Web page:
Where the oil prices goes, stock markets follow. The slightest hintof an uptick in demand, a dip in inventory levels or an outputfreeze,and crudesurges and takesshare prices with it.When oil soared12% last Friday on hopes of an Opec production cut, the FTSE 100 duly bounced3% to end a dismal week on a relative high.
Fun and friendship
So what to make of this mornings news that Saudi Arabia and Russia have agreed to freeze output? Markets are behaving like a spoilt child who expected a bigger birthday present. Over-eager traders convinced themselves that a cut in production was in reach, something that was never going to happen at this point. The oil price is falling accordingly, and share pricesare also retreating.
We live in strange times, when pricieroil is seen as good for the stock market andglobal economy. Cheap crude has traditionallybeen seen as a positive, because it puts money into Western consumers pockets andcuts business costs, but not any longer.
The crashhas left producer nations nursingballooning deficitsand forced the likes of Nigeria and Angola to run cap-in-hand tothe World Bank. Another concern is that stricken US shale companies could trigger a mass bond default that would shake debtmarkets. Falling demand is also seen as yet anothersign that the global economy is running out of steam.
Cheap crudehas also been bad news for investors, slashing the share prices of top producers such as BP and Royal Dutch Shell, which are down 27% and 31% over the last year, and explorers such as Premier Oil and Tullow Oil, down 56% and 80%, respectively.
Despite todays deal, oil could still fall further. Markets are oversupplied by a million barrels a day and Iran is set to add another million barrels to that.Saudistill wantsto sinkthe US shale industry and everybody is keento hang on to market share. Russia knows that slowing the flow of oilwill damage its ageing infrastructure and may also require extensive new storage tanks.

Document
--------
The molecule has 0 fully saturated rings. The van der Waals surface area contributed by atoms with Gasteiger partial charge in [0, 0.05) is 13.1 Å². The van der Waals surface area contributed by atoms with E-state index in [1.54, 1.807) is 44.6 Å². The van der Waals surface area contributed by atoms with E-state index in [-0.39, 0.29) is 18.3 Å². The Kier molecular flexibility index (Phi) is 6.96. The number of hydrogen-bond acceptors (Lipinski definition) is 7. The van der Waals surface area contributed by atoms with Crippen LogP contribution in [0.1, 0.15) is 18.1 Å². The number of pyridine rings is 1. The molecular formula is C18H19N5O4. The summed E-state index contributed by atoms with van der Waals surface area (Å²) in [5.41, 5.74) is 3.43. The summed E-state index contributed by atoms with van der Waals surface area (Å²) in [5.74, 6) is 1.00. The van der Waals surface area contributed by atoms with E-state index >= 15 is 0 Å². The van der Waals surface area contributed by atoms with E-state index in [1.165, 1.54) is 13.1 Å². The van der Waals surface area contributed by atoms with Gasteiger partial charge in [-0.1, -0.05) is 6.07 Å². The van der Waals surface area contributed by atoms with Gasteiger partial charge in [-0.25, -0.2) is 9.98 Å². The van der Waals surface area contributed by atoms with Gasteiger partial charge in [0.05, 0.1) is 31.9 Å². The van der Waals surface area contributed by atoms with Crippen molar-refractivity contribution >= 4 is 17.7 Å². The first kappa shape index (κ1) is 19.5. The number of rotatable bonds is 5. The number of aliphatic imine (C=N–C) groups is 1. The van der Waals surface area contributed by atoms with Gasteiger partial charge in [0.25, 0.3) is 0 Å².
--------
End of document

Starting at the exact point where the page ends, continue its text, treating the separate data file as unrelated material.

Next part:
Burn baby burn
That said, the kindling for an oil price blaze is graduallybeing laid. Higher-cost Opec members Venezuela, Mexico, Algeria and Nigeria are postponing projects, investment is down across the board, and shale producers areshaken. Cheaper oil should also fueldemand for gasoline, all of whichsuggests that crude will catch fire at some point. TheSaudi-Russia freeze, if it holds, could pave the way for a future cut.
Phil Flynn, senior energy analyst at The PRICE Futures Group, recently notedthat the last time oil sufferedback-to-back losing years, in 1997 and 1998, prices more than doubled the following year. If history does repeat itself, oil company stocks and markets will blaze back into life.
And when that happens your portfolio should catch fire as well, assumingyoutook advantage of low oil and share prices to load up on cheap stocks today.
If you’re looking for an exciting growth prospect that could really turn up the heatwhen markets start tofire up, we have one for you right here.
This mid-cap company has been putting on the style lately and one of the Motley Fool’s top analysts reckons it’s the latest British brand with the potential to go global.
To find out its name all you need do is download our BRAND NEW report A Top Growth Share From The Motley Fool.
Click here to read this no obligation report. It will be yours in moments and won’t cost you a single penny.
Harvey Jones has no position in any shares mentioned. The Motley Fool UK has recommended Royal Dutch Shell B and Tullow Oil. We Fools don’t all hold the same opinions, but we all believe that considering a diverse range of insights makes us better investors.